But Transport Secretary Grant Shapps found time to tweet his support for the Prime Minister, who faces a vote of confidence from Tory MPs.

Mr Shapps wrote: “With the cost of living rising, war in Europe and an economy recovering from Covid, now is not the time for an entertaining and divisive leadership race.

“@BorisJohnson has my support – we need to back him to keep delivering the British people.”

The Transport Secretary has been one of the prime minister’s staunchest supporters, repeatedly defending him in the broadcast media.

Simon CalderJune 6, 2022 10:40 a.m.

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The London Overground part suspended

The London Overground is currently partially suspended.

There is no service between Hackney Downs and Cheshunt/Enfield Town due to power supply problems at Stoke Newington.

The rest of the line operates a good service.

Helene CoffeyJune 6, 2022 10:20 a.m.

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Southwest Train Pain

With many London commuters switching to National Rail services, the disruption to trains is all the more significant.

South Western Railway, which serves the capital from Surrey and Hampshire, is reporting delays due to a point failure between Raynes Park and New Malden. Although it goes beyond the Tube network, the issue is disrupting journeys between Surbiton and Wimbledon – where London Underground connections normally begin.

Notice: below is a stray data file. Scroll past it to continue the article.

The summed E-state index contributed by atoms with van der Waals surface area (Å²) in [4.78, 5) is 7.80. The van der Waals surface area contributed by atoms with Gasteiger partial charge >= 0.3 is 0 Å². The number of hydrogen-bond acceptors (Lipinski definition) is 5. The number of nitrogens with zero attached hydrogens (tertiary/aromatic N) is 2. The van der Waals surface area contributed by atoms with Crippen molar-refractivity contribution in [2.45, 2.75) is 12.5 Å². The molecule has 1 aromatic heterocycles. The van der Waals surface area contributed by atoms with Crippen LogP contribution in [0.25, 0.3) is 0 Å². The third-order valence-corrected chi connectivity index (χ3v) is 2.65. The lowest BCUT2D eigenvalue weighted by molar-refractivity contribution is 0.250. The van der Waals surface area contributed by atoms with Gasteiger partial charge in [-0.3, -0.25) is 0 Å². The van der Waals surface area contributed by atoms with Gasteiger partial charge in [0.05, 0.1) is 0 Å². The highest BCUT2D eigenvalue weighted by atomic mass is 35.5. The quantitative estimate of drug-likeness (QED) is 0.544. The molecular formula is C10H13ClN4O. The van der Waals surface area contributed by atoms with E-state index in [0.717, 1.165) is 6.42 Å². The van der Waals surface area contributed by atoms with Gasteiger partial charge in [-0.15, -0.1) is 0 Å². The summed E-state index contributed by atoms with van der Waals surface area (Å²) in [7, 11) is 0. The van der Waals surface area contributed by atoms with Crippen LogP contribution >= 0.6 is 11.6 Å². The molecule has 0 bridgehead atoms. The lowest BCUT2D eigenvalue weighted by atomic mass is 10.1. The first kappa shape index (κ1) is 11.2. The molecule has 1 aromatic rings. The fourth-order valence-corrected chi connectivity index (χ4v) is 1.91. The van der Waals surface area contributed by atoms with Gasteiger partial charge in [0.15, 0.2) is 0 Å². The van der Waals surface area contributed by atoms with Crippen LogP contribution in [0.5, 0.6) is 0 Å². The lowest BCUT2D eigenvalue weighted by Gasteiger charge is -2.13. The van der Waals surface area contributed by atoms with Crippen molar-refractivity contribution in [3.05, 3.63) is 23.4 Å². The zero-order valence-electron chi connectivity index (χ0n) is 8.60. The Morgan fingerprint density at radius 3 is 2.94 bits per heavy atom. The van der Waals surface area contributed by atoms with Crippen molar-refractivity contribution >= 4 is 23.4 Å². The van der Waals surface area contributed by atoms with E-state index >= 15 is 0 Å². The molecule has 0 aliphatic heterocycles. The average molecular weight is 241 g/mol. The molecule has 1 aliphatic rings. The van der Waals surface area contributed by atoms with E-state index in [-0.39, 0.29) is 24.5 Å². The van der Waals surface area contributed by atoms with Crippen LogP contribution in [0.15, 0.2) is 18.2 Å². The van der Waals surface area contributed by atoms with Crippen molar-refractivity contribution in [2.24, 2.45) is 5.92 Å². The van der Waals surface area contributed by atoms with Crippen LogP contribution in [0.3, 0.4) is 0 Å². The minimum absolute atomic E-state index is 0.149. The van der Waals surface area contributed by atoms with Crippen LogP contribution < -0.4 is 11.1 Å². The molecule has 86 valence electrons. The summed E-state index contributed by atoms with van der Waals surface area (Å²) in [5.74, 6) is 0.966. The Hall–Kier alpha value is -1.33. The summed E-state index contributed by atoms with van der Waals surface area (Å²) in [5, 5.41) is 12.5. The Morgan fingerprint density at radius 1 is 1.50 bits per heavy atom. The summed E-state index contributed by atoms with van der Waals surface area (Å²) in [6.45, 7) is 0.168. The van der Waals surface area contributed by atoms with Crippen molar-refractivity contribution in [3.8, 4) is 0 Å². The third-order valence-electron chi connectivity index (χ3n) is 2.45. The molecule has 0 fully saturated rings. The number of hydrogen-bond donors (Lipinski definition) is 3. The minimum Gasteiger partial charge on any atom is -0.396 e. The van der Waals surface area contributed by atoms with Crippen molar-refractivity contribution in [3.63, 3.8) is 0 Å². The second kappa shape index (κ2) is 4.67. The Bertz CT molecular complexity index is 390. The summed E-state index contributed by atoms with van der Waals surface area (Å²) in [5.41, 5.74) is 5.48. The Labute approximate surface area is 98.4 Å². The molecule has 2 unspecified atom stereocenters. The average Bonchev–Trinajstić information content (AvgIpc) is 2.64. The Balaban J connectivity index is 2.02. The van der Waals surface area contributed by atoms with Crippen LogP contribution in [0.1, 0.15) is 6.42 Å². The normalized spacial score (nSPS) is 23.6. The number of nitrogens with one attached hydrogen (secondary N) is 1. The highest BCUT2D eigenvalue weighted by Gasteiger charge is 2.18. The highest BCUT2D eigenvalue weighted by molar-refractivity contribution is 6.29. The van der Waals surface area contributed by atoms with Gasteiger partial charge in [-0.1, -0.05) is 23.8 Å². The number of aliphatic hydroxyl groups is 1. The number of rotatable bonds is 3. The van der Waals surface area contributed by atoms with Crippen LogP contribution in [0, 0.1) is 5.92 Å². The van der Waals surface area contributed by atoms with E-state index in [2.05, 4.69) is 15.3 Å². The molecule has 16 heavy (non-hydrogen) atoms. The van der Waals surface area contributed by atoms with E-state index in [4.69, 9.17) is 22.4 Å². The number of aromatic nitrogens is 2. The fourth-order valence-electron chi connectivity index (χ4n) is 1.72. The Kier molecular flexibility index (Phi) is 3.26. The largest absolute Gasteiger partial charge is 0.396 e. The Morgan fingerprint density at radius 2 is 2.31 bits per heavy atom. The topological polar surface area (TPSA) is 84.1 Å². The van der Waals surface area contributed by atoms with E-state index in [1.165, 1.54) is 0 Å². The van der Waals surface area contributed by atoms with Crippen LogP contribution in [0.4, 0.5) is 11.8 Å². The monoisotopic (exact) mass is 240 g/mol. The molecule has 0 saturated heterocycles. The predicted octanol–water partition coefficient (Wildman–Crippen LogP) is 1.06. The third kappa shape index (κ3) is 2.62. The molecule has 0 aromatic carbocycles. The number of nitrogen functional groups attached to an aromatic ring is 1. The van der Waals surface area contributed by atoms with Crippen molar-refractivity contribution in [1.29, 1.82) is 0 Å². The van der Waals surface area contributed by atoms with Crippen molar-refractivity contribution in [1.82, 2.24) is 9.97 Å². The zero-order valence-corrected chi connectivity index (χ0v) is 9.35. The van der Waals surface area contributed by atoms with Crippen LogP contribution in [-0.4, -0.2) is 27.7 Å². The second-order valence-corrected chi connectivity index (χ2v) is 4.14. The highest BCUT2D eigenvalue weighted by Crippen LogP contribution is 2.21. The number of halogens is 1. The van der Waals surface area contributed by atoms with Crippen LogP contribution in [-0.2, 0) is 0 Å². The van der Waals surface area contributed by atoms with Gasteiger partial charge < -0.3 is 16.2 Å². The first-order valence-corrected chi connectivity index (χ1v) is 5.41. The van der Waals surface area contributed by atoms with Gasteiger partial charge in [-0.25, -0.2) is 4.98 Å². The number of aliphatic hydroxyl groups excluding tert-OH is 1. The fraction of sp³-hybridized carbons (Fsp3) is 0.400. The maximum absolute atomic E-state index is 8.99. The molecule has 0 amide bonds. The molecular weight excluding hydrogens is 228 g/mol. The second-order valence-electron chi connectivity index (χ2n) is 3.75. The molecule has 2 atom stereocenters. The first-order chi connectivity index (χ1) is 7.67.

“Trains may be cancelled, delayed or revised,” the company says. “Passengers wishing to travel to Surbiton from Raynes Park or New Malden should travel to Wimbledon and change there for a return service to Surbiton.”

Simon CalderJune 6, 2022 10:05 a.m.

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Heathrow options for arriving and departing air travelers

Airline passengers traveling via Heathrow can find an alternative means of transport to the usual Piccadilly Line connection to and from central London.

The London Underground strike by members of the RMT union does not affect the Elizabeth line, which currently operates in three segments.

Trains from Heathrow’s Terminal 5 depart every hour one minute and 31 minutes and call into the central area – serving Terminals 2 and 3 – six minutes later.